Have you ever set specific creative goals for yourself? Such as? I wanted to finish transcribing journals onto the computer after I got back from Greece in reparation (I meant preparation) for a memoir. I did do that. Then I tried to get into the Vermont College of Fine Arts post-graduation workshop, and I did do that. It was such an affirmation of my work as a writer (and bringing my work out into the small world of six other writers and our top-notch mentor, Sue Silverman). Since then, I have fotzed around with the book until the end of last year when I accepted I had to let it go and perhaps that was failure. Did you “succeed” or “fail”? Failure, not really so far as trusting the writing, but in finding a literary agent, and publishers, and bringing the work out. How have these goals changed over time? A couple months ago, I turned the focus on poetry and found a couple great venues for sharing and listening to other poets right here in Albuquerque. I am also going to a DimeStories group once a month to share a three-minute story. In a short time, I’ve connected with people who are welcoming; I was very fearful, and maybe just a little prejudiced about Albuquerque having a true writing presence, and found out gratefully so, wrong, wrong, wrong. How successful have you been at publishing or showing your work? So now I piece together a few excerpts from the book to share. I do open mics. In the past decade, have you been able to bring your work out into the world? In the eighties, I submitted like a fiend, and probably had six pieces or so published in journals. Are you satisfied with your ability to engage with new technology? I spend too much time on facebook as it is, so have had to curb that, but I’ve created a group of friends that I enjoy and learn from. Is there new technology? Add any other thoughts you might have on the topic, too! Instead of finding oh so much fault with my writing (such as I’m revising so much old poetry, shouldn’t I be blossoming with new stuff?), I encourage myself. And I have always considered myself a bit of a fakir (faker) in the writing, but it hasn’t stopped me from observing and writing in my mind. I also feel creative when I’m not writing, when I look at the mountains, when I gather inspiration, when I hang with the nieces, and when I cook something. I find that exercising, especially walking, is helpful to my soul.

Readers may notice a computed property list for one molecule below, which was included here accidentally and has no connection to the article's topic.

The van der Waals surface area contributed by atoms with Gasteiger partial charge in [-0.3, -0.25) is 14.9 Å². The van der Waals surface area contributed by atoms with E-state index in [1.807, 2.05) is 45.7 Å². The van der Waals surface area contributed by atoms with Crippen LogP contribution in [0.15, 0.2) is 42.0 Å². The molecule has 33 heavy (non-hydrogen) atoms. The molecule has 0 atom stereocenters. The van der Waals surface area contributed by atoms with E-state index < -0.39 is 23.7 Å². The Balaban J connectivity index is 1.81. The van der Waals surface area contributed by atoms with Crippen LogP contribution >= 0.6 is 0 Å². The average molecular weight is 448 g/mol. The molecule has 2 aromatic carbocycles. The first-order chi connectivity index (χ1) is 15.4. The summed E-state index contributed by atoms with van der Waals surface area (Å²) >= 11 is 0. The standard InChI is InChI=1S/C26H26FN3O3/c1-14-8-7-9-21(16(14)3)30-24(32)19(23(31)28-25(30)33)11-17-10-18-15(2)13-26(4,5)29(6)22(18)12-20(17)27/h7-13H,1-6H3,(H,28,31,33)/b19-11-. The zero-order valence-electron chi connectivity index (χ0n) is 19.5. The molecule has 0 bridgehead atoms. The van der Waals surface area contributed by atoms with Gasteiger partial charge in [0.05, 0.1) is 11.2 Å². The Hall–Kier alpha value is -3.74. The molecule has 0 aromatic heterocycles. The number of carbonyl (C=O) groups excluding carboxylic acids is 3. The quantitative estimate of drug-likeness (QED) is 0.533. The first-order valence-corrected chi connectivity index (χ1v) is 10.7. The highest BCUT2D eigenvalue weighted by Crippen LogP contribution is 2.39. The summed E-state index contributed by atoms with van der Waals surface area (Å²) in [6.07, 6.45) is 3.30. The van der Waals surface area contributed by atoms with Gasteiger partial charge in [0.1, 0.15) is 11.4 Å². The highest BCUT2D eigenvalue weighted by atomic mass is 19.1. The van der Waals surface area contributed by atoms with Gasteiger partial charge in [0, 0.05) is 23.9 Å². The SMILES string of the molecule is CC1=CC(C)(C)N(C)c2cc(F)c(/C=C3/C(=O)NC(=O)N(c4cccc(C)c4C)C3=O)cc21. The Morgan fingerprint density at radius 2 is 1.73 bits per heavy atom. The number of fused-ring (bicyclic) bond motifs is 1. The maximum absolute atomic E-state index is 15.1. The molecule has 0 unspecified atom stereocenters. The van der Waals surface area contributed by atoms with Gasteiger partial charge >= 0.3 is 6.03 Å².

Iris Gersh, born in Kerhonkson, New York, lived in Boston and Florida, got an MFA in Creative Writing from FIU, lived in Greece eight years, and now live in Albuquerque. I teach online and sometimes in person, proofread, score tests, write articles for cruise ship magazines, and a hodge podge of mishmash.